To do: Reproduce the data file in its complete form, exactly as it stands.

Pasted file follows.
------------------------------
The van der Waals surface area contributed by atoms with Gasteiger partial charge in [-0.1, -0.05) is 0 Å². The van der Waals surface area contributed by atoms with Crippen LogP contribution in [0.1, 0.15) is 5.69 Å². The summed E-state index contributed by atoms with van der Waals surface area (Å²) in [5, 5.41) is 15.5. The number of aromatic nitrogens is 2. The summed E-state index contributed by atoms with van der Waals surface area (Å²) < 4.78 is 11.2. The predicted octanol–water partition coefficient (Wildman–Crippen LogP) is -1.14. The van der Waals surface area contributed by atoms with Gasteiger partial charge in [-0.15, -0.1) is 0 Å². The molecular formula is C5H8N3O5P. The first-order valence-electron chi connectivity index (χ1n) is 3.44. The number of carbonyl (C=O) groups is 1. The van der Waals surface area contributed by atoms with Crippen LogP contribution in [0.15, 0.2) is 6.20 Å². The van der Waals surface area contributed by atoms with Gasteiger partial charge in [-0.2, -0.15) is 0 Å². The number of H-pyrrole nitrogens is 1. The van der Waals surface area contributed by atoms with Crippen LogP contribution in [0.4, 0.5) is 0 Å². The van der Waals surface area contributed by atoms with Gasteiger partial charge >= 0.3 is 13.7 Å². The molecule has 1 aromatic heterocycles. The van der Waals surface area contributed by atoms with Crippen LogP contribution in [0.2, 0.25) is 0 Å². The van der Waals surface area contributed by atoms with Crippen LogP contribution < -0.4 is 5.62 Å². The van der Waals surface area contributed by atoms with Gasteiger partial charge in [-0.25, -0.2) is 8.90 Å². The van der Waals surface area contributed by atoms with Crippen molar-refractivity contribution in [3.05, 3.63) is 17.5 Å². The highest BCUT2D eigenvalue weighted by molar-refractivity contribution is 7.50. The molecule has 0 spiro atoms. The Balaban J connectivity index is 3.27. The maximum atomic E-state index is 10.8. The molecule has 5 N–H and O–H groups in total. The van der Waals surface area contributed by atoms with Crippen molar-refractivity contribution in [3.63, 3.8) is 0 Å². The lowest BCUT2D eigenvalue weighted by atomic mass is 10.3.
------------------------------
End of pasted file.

The van der Waals surface area contributed by atoms with Gasteiger partial charge in [-0.1, -0.05) is 0 Å². The van der Waals surface area contributed by atoms with Crippen LogP contribution in [0.1, 0.15) is 5.69 Å². The summed E-state index contributed by atoms with van der Waals surface area (Å²) in [5, 5.41) is 15.5. The number of aromatic nitrogens is 2. The summed E-state index contributed by atoms with van der Waals surface area (Å²) < 4.78 is 11.2. The predicted octanol–water partition coefficient (Wildman–Crippen LogP) is -1.14. The van der Waals surface area contributed by atoms with Gasteiger partial charge in [-0.15, -0.1) is 0 Å². The molecular formula is C5H8N3O5P. The first-order valence-electron chi connectivity index (χ1n) is 3.44. The number of carbonyl (C=O) groups is 1. The van der Waals surface area contributed by atoms with Crippen LogP contribution in [0.15, 0.2) is 6.20 Å². The van der Waals surface area contributed by atoms with Gasteiger partial charge in [-0.2, -0.15) is 0 Å². The number of H-pyrrole nitrogens is 1. The van der Waals surface area contributed by atoms with Crippen LogP contribution in [0.4, 0.5) is 0 Å². The van der Waals surface area contributed by atoms with Gasteiger partial charge >= 0.3 is 13.7 Å². The molecule has 1 aromatic heterocycles. The van der Waals surface area contributed by atoms with Crippen LogP contribution in [0.2, 0.25) is 0 Å². The van der Waals surface area contributed by atoms with Crippen LogP contribution < -0.4 is 5.62 Å². The van der Waals surface area contributed by atoms with Gasteiger partial charge in [-0.25, -0.2) is 8.90 Å². The van der Waals surface area contributed by atoms with Crippen molar-refractivity contribution in [3.05, 3.63) is 17.5 Å². The highest BCUT2D eigenvalue weighted by molar-refractivity contribution is 7.50. The molecule has 0 spiro atoms. The Balaban J connectivity index is 3.27. The maximum atomic E-state index is 10.8. The molecule has 5 N–H and O–H groups in total. The van der Waals surface area contributed by atoms with Crippen molar-refractivity contribution in [3.63, 3.8) is 0 Å². The lowest BCUT2D eigenvalue weighted by atomic mass is 10.3.